In a significant development for India’s rural landscape, the latest provisional data of 20th livestock census shows a sharp increase in backyard poultry birds between 2012 and 2019, as compared to rise in birds from commercial poultry farms.
Number of India’s poultry birds has risen from 729.2 million to 851.8 million, an increase of almost 17 per cent, shows the data.
The census was launched in October 2018.
The data shows that the number of backyard poultry birds has risen by a staggering 46 per cent between 2012 to 2019.
These include, fowls, ducks, emu, turkeys, quail and other birds.
Number of poultry birds from commercial farms, which are typically located near urban areas has risen by 4.5 per cent during the same period.
Though, the contribution of backyard poultry in India’s total poultry population is still less than 40 per cent of the total population and majority of the birds still come from commercial farms, experts say the sharp growth in its population reflects an interesting development.
Backyard poultry is typically owned by small and marginal farmer and comprises of few birds produce, largely self-consumed and very small quantities get commercially sold.
"In several states; governments have been incentivising backyard poultry by distributing free birds, the numbers probably reflect that," Rickey Thaper, treasurer of Poultry Federation of India (PFI) said.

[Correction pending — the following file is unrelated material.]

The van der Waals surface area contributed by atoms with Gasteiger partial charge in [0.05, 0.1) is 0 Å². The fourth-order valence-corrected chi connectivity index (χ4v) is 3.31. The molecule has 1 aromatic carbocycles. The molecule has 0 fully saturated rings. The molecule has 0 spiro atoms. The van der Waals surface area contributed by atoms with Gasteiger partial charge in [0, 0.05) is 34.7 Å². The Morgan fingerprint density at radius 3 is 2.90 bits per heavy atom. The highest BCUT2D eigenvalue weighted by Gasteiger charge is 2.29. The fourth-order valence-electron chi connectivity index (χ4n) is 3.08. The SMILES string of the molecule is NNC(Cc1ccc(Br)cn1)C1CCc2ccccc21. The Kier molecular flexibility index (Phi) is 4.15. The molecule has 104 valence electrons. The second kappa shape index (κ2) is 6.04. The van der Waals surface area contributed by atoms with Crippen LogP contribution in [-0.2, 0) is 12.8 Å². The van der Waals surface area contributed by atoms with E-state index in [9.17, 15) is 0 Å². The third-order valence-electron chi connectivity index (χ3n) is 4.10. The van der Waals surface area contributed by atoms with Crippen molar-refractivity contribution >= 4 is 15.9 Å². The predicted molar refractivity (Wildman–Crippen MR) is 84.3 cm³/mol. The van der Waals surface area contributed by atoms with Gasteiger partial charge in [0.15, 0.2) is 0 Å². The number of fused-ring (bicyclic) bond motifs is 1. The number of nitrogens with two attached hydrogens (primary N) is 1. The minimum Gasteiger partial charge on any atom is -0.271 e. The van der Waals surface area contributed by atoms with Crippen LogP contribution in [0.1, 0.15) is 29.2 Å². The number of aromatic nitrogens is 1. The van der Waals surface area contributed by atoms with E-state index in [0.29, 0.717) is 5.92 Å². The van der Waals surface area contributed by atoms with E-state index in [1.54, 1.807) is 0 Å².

He termed the development as extremely ‘positive’ for the Indian eggs and poultry industry as it provides an added incentive for the small and farmers to rear birds.
“The demand for millets and other nutria-cereals will also increase as more and more farmers are shifting towards high value animal protein either for self-consumption or for commercial purposes,” Thaper said.
India is the world’s third largest eggs producer of the world and annually produces around 75 billion eggs, of which bulk comes from commercial farms.
The egg production in the country is growing at a healthy rate of 5-6 per cent, while the broiler meat production is rising at 7-8 per cent.
“The rise in backyard poultry numbers is quite fascinating if true, but needs further in-depth information on them as they could at best be estimates,” said Suresh Chitturi, Vice Chairman & Managing Director of Srinivasa Farms and Chairman of the International Egg Commission.
Dairy and livestock expert, Dr R S Khanna said that there could be two reasons for the spike in backyard poultry numbers; one a very strong impetus by some state governments to promote as an alternative method of livelihood for small farmers and second the data collection this time could have been more robust.